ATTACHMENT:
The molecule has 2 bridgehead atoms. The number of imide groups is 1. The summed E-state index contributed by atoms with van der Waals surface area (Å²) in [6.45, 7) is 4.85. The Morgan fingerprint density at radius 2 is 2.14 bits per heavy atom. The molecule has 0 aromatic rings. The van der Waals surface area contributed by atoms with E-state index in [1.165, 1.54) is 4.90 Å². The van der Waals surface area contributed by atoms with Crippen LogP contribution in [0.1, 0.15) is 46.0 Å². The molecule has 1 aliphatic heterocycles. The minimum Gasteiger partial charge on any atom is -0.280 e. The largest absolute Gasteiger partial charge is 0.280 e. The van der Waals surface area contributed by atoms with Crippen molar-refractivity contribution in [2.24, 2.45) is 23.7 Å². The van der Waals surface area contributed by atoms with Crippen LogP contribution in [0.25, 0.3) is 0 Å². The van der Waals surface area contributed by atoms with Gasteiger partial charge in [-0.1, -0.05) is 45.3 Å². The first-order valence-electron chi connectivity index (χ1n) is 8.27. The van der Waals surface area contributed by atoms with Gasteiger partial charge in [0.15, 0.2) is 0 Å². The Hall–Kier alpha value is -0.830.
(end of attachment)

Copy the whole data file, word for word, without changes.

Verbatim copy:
The molecule has 2 bridgehead atoms. The number of imide groups is 1. The summed E-state index contributed by atoms with van der Waals surface area (Å²) in [6.45, 7) is 4.85. The Morgan fingerprint density at radius 2 is 2.14 bits per heavy atom. The molecule has 0 aromatic rings. The van der Waals surface area contributed by atoms with E-state index in [1.165, 1.54) is 4.90 Å². The van der Waals surface area contributed by atoms with Crippen LogP contribution in [0.1, 0.15) is 46.0 Å². The molecule has 1 aliphatic heterocycles. The minimum Gasteiger partial charge on any atom is -0.280 e. The largest absolute Gasteiger partial charge is 0.280 e. The van der Waals surface area contributed by atoms with Crippen molar-refractivity contribution in [2.24, 2.45) is 23.7 Å². The van der Waals surface area contributed by atoms with Crippen LogP contribution in [0.25, 0.3) is 0 Å². The van der Waals surface area contributed by atoms with Gasteiger partial charge in [-0.1, -0.05) is 45.3 Å². The first-order valence-electron chi connectivity index (χ1n) is 8.27. The van der Waals surface area contributed by atoms with Gasteiger partial charge in [0.15, 0.2) is 0 Å². The Hall–Kier alpha value is -0.830.